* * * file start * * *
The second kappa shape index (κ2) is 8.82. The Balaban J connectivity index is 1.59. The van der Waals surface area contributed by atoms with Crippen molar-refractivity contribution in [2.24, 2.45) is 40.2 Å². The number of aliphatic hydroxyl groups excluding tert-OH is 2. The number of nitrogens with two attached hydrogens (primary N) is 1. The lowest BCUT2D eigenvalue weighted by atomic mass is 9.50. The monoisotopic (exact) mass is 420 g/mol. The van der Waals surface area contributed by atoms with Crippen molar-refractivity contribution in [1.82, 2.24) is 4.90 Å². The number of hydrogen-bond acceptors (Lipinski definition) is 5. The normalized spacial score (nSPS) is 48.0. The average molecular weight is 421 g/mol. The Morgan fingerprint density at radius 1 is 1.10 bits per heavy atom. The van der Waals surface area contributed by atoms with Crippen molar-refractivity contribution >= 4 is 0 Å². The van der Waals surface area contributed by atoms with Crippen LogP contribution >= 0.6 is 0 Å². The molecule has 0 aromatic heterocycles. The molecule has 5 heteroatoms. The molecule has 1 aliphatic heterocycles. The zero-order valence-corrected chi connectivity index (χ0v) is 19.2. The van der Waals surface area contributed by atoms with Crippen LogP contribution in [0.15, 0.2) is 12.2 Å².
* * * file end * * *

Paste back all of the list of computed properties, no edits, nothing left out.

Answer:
The second kappa shape index (κ2) is 8.82. The Balaban J connectivity index is 1.59. The van der Waals surface area contributed by atoms with Crippen molar-refractivity contribution in [2.24, 2.45) is 40.2 Å². The number of aliphatic hydroxyl groups excluding tert-OH is 2. The number of nitrogens with two attached hydrogens (primary N) is 1. The lowest BCUT2D eigenvalue weighted by atomic mass is 9.50. The monoisotopic (exact) mass is 420 g/mol. The van der Waals surface area contributed by atoms with Crippen molar-refractivity contribution in [1.82, 2.24) is 4.90 Å². The number of hydrogen-bond acceptors (Lipinski definition) is 5. The normalized spacial score (nSPS) is 48.0. The average molecular weight is 421 g/mol. The Morgan fingerprint density at radius 1 is 1.10 bits per heavy atom. The van der Waals surface area contributed by atoms with Crippen molar-refractivity contribution >= 4 is 0 Å². The van der Waals surface area contributed by atoms with Crippen LogP contribution >= 0.6 is 0 Å². The molecule has 0 aromatic heterocycles. The molecule has 5 heteroatoms. The molecule has 1 aliphatic heterocycles. The zero-order valence-corrected chi connectivity index (χ0v) is 19.2. The van der Waals surface area contributed by atoms with Crippen LogP contribution in [0.15, 0.2) is 12.2 Å².